The joy of watching someone open a gift
Reese (foreground), Spencer, Dad and Mom
Rosalie, Benjamin, Spencer, Scott, Bill, Reese
Dad and Mom
The day after Christmas, we packed up and flew to Florida. Victor's family was also visiting the sunny state, so they all came over for a day to visit and have some fun.
l-r: Victor's sisters Michelle and Maria, and me (Sandy) on board Dad's boat "Tut"
Cousins: Reese and Ripley
Sisters Maria and Michelle
Siblings: Michelle, Victor and Maria
Four cousins in a boat (and one uncle / dad)
My nephew Spencer at the beach
My nephew Reese, photogenic as always
A competitive game of foozeball
One of Grandmama's Christmas gifts was a trip to the tea room in Naples. Although Ripley's expression looks less than impressed, on our ride to the airport heading home he chose TEA as one of his favorite events. Why? Because he could eat all that he wanted. The boy drank an entire pot of strawberry tea!
l-r: Reese, Ripley and Rosalie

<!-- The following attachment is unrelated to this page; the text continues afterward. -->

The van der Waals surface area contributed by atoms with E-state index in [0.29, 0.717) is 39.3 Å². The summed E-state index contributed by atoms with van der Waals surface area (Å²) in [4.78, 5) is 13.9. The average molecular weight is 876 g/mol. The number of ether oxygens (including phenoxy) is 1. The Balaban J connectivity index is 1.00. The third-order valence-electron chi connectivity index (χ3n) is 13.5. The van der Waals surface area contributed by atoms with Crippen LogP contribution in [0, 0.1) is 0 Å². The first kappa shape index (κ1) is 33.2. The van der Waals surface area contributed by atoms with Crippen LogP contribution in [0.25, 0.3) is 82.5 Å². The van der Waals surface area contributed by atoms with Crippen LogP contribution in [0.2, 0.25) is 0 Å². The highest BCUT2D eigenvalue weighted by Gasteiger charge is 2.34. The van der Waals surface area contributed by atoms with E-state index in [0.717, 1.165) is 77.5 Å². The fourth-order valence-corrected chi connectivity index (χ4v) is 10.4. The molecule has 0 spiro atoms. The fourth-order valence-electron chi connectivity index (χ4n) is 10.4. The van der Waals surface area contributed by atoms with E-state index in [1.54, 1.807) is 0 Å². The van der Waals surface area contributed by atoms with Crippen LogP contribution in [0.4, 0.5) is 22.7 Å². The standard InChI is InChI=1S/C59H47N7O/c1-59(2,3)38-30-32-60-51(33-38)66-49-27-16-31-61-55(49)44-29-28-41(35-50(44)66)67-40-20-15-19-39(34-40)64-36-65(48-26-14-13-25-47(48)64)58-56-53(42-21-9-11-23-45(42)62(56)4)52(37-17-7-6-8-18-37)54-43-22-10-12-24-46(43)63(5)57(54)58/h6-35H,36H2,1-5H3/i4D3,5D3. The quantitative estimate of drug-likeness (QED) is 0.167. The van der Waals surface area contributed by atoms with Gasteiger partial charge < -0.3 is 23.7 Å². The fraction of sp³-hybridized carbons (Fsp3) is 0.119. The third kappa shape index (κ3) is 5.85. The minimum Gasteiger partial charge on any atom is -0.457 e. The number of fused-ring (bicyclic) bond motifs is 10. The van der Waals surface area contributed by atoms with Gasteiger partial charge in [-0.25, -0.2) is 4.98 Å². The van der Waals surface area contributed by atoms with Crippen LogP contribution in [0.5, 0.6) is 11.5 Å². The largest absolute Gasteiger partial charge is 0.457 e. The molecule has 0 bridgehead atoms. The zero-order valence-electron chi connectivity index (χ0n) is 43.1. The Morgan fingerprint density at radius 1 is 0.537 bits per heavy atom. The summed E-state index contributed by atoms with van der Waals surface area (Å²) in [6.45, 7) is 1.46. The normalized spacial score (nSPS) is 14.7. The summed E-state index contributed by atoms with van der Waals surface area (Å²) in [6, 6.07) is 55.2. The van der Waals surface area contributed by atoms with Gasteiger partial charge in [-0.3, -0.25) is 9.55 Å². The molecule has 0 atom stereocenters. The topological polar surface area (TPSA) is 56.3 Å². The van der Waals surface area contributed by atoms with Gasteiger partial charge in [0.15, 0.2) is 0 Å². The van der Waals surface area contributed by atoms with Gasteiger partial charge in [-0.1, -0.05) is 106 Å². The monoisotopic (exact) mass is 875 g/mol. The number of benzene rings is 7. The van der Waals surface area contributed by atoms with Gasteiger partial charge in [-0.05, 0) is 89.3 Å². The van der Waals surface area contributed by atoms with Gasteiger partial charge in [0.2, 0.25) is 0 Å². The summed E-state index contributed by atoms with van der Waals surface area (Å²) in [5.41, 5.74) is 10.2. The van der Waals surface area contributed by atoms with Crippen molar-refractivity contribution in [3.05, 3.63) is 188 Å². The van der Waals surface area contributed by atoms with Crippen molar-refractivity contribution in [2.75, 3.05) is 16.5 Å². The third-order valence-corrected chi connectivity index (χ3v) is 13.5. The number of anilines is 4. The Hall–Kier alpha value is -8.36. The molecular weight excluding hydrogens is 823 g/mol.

Spencer, Benjamin and me (Sandy)
All of us, at Tea.
Benjamin receiving a sailing lesson from Gramp.
Lastly, the ladies favorite afternoon past time:
Playing 'Take Two', however, typically this would include a glass of wine, but we were being particularly 'good' on this occasion.
l-r: Me (Sandy), Mom, Tanya and Rosalie (who was feeling like a photo)
Grandmama and Rosalie snuggling after a full day of fun.
Blessings to all and a happy and healthy 2010!!

Friday, January 1, 2010

Sandcastle Contest

Every year where my parents live down in Florida they hold a sandcastle building contest.
It is a family event, but when it comes down to details, the 'grown-ups' are the ones who get it done.

In the end, I think it's the adults who have the most fun.
We chose a pirate theme ... with skull and cross bones ...
and treasure chest.
Good clean fun.

Eggs with Kale and Garlic

My favorite way to eat the fresh eggs from our eight hens is a Kale Scramble. Love it! Love it! Love it!

Make your basic recipe for scrambled eggs: Eggs, Salt, Pepper and a splash of Milk. Set aside.
Meanwhile, drizzle olive oil in a skillet and heat over medium low. Add in chopped garlic and heat until soft. Then add in salt, pepper, red pepper flakes and chopped kale (fresh from the garden, even in winter months).
Toss until the kale is bright green and tender.
Pour in your scrambled egg mixture and gently fold in the eggs as they firm up on the bottom of the pan. Don't over stir. YUMOLA!